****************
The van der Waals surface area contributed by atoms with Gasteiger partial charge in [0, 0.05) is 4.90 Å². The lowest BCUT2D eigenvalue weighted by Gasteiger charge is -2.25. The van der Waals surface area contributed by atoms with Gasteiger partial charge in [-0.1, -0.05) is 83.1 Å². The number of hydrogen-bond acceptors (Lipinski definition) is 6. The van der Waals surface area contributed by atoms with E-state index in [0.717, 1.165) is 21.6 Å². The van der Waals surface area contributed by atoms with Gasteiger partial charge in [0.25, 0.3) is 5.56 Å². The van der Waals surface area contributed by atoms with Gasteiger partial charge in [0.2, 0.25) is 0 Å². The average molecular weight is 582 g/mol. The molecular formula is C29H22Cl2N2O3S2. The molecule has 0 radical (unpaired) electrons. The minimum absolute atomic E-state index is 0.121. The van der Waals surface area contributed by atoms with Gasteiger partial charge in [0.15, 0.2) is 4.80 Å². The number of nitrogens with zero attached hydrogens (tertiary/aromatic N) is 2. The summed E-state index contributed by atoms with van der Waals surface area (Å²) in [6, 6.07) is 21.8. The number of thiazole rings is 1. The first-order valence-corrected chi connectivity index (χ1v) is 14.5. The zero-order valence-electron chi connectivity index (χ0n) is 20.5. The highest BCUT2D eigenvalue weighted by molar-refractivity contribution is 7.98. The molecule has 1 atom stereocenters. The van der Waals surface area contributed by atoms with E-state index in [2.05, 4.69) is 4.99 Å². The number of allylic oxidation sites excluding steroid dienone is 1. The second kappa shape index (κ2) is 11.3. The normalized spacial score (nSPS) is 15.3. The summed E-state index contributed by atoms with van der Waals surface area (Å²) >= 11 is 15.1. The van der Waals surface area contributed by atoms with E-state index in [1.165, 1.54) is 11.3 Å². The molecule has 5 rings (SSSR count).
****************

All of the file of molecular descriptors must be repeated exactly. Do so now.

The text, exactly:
The van der Waals surface area contributed by atoms with Gasteiger partial charge in [0, 0.05) is 4.90 Å². The lowest BCUT2D eigenvalue weighted by Gasteiger charge is -2.25. The van der Waals surface area contributed by atoms with Gasteiger partial charge in [-0.1, -0.05) is 83.1 Å². The number of hydrogen-bond acceptors (Lipinski definition) is 6. The van der Waals surface area contributed by atoms with E-state index in [0.717, 1.165) is 21.6 Å². The van der Waals surface area contributed by atoms with Gasteiger partial charge in [0.25, 0.3) is 5.56 Å². The van der Waals surface area contributed by atoms with Gasteiger partial charge in [0.2, 0.25) is 0 Å². The average molecular weight is 582 g/mol. The molecular formula is C29H22Cl2N2O3S2. The molecule has 0 radical (unpaired) electrons. The minimum absolute atomic E-state index is 0.121. The van der Waals surface area contributed by atoms with Gasteiger partial charge in [0.15, 0.2) is 4.80 Å². The number of nitrogens with zero attached hydrogens (tertiary/aromatic N) is 2. The summed E-state index contributed by atoms with van der Waals surface area (Å²) in [6, 6.07) is 21.8. The number of thiazole rings is 1. The first-order valence-corrected chi connectivity index (χ1v) is 14.5. The zero-order valence-electron chi connectivity index (χ0n) is 20.5. The highest BCUT2D eigenvalue weighted by molar-refractivity contribution is 7.98. The molecule has 1 atom stereocenters. The van der Waals surface area contributed by atoms with E-state index in [2.05, 4.69) is 4.99 Å². The number of allylic oxidation sites excluding steroid dienone is 1. The second kappa shape index (κ2) is 11.3. The normalized spacial score (nSPS) is 15.3. The summed E-state index contributed by atoms with van der Waals surface area (Å²) >= 11 is 15.1. The van der Waals surface area contributed by atoms with E-state index in [1.165, 1.54) is 11.3 Å². The molecule has 5 rings (SSSR count).